‘What youm doin darn ear?’ A voice says in the dark.
‘I’m looking for a dog,’ he says, ‘Who are you?’
‘Never you mynd. Thars no dog dar nere mayte. This is the Black Countray.’
Hammers crash and fire flashes and every cave is a forge. The dark earth becomes flame-filled foundry.
‘Black Countray Boy, Black Countray Boy, me muther, darghter, faither, son, on ar land that proudly stan, a boy now to a mon. Set yoursen down ere an av a cuppla poynt.’
‘Sorry’ he says. ‘I’ve got to be getting on.’
‘Now don you worry yoursen mon, we bin waitin for ya. Youm the poet arn ya? Wev’e med summit for ya. Heretis.’
Then out of the golden, molten metal merges a fluent and fecund form, it’s strong back legs carrying it forth; it’s wise head and sniffing snout alive to threat and promise.
‘I’m hare,’ it says, ‘bringer of wisdom and foolishness, of cowardice and courage, of rampant sexuality and virginal purity. I am death at your door and the elixir of life’.
Then it leaps into his arms and snuggles down like a pet. He stands there shocked and still, feeling the gold fill his heart with courage. The flashing, fiery furnace fills the dark with light. Then it goes out and he drops the hare at the shock of it and the flash of gold flies past.
‘Must dash,’ he says and he’s gone, chasing his fortune down tunnels and tracks, past hammering and hitting and heaving of coal, along passages too narrow and crevices that crush and ravines too narrow to push through. Sometimes he’s made so small by the stone he cannot breathe at all but still goes on, remembering. Then, in a space too small, on a niche too narrow, just as he’s deciding to give up, the flash again, the flash of golden light shining above. Up, and to his left, a ladder of iron appears and he reaches up, grabs at the rungs and hand over hand hoists himself up, gripping the wet, feeling the cold of the hollow within, hearing his feet step and scrape, and the fading of Black Country voices. Still he climbs, hand over hand and hoisting, hour on hour he hoists his body upwards. New sounds emerge from the climbing. Then at last, he is there. One final effort and he pushes the weight of cast iron up. Light bursts in, a flash of gold flies through the gap. He peers from beneath the round heavy weight, unseen. Before him, no hare, but a rain sodden street, the smell of piss. Two men, old enough to know better, are leaning against the shutter of a closed shop; night time.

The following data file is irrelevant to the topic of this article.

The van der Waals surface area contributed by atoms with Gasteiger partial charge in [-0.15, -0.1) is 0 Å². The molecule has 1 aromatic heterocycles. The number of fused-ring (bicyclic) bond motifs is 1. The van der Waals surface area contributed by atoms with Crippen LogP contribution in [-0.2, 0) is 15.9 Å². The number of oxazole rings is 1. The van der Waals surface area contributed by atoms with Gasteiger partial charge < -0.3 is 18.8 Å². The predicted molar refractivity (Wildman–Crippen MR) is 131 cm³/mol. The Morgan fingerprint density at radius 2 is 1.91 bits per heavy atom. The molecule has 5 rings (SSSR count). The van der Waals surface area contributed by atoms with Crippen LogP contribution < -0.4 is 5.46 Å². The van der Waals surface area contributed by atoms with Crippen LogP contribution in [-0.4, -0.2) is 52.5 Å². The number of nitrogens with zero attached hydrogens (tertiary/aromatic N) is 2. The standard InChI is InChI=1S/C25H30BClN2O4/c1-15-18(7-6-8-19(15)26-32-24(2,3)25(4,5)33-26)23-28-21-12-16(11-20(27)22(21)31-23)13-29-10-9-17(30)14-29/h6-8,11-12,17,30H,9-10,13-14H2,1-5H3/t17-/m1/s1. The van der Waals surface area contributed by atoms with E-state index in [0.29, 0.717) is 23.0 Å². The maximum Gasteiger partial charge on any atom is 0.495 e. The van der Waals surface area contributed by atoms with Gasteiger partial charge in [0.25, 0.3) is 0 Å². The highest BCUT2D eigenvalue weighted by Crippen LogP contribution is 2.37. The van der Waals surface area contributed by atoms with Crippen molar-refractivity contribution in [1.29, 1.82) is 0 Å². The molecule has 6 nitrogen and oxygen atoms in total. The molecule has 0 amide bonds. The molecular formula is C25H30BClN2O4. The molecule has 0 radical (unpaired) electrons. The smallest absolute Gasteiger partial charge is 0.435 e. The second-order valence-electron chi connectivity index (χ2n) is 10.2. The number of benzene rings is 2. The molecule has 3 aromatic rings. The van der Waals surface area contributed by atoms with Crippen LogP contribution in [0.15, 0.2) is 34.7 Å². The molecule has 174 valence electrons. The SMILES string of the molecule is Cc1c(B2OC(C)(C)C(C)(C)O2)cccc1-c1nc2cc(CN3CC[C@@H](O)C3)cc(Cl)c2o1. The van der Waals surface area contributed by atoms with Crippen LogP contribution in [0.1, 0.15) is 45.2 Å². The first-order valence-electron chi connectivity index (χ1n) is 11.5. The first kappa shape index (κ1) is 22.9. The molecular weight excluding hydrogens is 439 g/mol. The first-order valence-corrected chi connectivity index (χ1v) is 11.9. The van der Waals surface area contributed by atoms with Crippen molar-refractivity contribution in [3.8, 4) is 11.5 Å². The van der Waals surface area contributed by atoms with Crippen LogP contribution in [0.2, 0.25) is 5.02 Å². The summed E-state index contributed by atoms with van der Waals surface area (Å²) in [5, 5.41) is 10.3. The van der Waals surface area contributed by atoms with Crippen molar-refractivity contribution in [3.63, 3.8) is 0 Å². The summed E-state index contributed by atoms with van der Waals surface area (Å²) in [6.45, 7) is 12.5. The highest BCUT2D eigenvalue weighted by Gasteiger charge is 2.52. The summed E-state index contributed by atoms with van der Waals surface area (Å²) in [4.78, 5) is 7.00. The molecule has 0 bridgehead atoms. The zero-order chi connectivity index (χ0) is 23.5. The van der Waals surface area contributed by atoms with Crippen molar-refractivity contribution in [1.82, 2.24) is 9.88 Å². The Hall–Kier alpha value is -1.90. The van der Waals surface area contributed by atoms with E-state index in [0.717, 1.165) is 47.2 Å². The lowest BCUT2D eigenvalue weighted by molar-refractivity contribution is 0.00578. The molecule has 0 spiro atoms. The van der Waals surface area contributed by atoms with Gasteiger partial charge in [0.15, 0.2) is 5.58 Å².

‘Wha the fucks tha?’
‘Wha ye sayin?’